I said, “Stories are not your thing, are they?” He shook his head. I said, “Well, it’s an assignment. I’m willing to help you get started if you would like my help.” He nodded. I told him that I’d talk to his teacher and be back the next day with some ideas. Tanya agreed to the extension.
The next day, I dropped off some books for Isaiah to look at during independent reading time. The books were Hansel and Diesel, Once Upon a Cool Motorcycle Dude, and The Fool of the World and the Flying Ship. I returned in time for writing workshop, sidled up next to him, and asked, “So what do you think?” When Isaiah replied, I think it was the first time I had heard his voice. He said, “These books are cool. They still have that fairy tale stuff in them, except for Hansel and Diesel, but I didn’t hate them.” Didn’t hate them—that was endorsement enough for me. I pointed out that his main character didn’t have to be a princess. Her problem didn’t have to be that Prince Charming was late arriving. The story didn’t have to take place in a castle. I reminded him that he was the author. He got to choose. He gave me a quick nod, took out his graphic organizer, and got to work.
I thought about what I had told Isaiah and decided to take my own advice. I am the author. I get to choose. Like Isaiah, I had parameters, but I still had the power to make them. I offered myself the same assistance that I had offered Isaiah: reading. I began my reading. I read articles and blogs. I finally found out why it is good for children to touch their foreheads.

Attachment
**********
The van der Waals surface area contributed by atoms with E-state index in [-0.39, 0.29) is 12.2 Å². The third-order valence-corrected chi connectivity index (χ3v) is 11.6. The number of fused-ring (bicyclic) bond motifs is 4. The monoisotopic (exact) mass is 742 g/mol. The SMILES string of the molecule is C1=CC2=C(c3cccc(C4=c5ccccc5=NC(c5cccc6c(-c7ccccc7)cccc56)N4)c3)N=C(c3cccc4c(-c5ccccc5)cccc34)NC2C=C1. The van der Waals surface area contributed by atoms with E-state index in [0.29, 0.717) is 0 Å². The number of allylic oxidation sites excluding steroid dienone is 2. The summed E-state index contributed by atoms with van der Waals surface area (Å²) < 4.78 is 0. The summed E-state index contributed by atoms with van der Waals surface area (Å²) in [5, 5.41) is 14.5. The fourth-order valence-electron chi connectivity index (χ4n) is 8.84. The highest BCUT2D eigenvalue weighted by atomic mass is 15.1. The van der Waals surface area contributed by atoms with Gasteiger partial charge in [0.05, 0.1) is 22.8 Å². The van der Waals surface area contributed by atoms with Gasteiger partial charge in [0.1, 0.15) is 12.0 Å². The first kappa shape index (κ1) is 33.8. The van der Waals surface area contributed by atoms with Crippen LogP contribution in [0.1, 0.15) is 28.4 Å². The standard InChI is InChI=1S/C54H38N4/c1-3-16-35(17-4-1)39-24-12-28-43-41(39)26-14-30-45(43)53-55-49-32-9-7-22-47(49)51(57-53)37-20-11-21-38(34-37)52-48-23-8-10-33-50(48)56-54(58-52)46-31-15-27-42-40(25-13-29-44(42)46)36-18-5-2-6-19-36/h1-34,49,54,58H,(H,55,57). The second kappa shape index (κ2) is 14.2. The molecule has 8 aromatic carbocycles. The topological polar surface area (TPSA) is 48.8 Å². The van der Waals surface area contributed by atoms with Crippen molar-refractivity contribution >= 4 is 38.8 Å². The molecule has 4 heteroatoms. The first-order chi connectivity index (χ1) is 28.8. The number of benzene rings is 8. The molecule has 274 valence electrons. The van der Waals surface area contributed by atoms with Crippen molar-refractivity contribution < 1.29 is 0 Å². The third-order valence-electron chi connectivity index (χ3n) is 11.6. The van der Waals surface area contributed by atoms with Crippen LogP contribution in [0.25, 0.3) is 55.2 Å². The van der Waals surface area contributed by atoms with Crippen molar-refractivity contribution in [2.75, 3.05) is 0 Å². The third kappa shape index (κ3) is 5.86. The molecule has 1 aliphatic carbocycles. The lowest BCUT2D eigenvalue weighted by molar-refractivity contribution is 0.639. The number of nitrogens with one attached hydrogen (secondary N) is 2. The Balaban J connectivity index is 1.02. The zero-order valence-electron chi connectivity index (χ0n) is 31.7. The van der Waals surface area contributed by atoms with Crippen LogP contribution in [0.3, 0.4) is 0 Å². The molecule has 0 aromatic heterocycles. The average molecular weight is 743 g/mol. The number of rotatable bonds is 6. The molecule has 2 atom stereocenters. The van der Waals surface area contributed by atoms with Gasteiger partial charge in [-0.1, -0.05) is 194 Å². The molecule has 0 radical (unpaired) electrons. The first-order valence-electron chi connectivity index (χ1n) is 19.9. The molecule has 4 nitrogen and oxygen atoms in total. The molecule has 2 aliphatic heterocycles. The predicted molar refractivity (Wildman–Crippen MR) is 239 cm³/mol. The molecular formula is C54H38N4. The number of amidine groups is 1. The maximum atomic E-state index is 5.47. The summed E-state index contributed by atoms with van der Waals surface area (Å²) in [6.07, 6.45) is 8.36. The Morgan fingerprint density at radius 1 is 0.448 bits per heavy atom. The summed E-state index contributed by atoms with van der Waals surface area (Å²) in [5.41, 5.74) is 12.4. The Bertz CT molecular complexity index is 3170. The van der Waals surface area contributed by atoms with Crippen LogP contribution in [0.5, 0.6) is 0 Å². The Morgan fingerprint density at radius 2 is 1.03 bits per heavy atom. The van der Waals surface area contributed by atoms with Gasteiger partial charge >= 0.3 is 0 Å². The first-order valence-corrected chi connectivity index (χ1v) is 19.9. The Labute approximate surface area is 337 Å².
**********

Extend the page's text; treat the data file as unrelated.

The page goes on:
I attended Tanya’s writing celebration for the fairy tale unit. I heard stories about princesses, unicorns, giants, and dragons. Some of the writers even came dressed as their characters. Many of the children decorated folders to hold their writing. Isaiah was in his school uniform, and his writing was unadorned. His story was about a robot whose battery had infinite power and who wanted the ability to turn himself off and on. The evil scientist wanted the battery with infinite power for himself. It made me smile because it was so Isaiah. His story had all the required elements: a protagonist, an antagonist, a setting, and a problem. It also had something extra: diagrams. Even Tanya enjoyed it.
My story had a happy ending, too. I got an email from the content manager. She loved what I had written! And in case you’re wondering, touching the forehead is actually “kissing your brain.” It is a directive coined by the renowned educator Dr. Jean Feldman. The frontal lobe of the brain is behind the forehead—so despite my initial skepticism and to my eventual surprise, it’s not just a myth that touching the forehead is good for children.
From time to time, some of the effective educational techniques that we use with our young students can also be constructively employed outside the classroom for our own benefit.